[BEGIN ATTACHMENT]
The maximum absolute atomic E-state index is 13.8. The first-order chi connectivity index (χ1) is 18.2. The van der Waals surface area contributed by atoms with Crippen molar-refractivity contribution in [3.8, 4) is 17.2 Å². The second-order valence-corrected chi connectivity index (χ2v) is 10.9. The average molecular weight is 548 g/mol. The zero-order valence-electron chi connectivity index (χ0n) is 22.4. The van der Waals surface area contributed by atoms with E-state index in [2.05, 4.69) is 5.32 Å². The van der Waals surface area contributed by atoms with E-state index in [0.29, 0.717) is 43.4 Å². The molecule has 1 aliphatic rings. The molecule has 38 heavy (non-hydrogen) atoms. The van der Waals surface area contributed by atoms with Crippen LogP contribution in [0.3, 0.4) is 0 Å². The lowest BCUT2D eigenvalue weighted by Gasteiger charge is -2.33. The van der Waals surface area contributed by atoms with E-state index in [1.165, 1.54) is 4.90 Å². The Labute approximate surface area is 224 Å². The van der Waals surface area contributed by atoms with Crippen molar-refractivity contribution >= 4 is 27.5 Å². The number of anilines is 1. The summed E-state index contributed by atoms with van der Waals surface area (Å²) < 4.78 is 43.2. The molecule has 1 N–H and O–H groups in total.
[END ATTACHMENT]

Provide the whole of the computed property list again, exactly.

The maximum absolute atomic E-state index is 13.8. The first-order chi connectivity index (χ1) is 18.2. The van der Waals surface area contributed by atoms with Crippen molar-refractivity contribution in [3.8, 4) is 17.2 Å². The second-order valence-corrected chi connectivity index (χ2v) is 10.9. The average molecular weight is 548 g/mol. The zero-order valence-electron chi connectivity index (χ0n) is 22.4. The van der Waals surface area contributed by atoms with E-state index in [2.05, 4.69) is 5.32 Å². The van der Waals surface area contributed by atoms with E-state index in [0.29, 0.717) is 43.4 Å². The molecule has 1 aliphatic rings. The molecule has 38 heavy (non-hydrogen) atoms. The van der Waals surface area contributed by atoms with Crippen LogP contribution in [0.3, 0.4) is 0 Å². The lowest BCUT2D eigenvalue weighted by Gasteiger charge is -2.33. The van der Waals surface area contributed by atoms with E-state index in [1.165, 1.54) is 4.90 Å². The Labute approximate surface area is 224 Å². The van der Waals surface area contributed by atoms with Crippen molar-refractivity contribution >= 4 is 27.5 Å². The number of anilines is 1. The summed E-state index contributed by atoms with van der Waals surface area (Å²) < 4.78 is 43.2. The molecule has 1 N–H and O–H groups in total.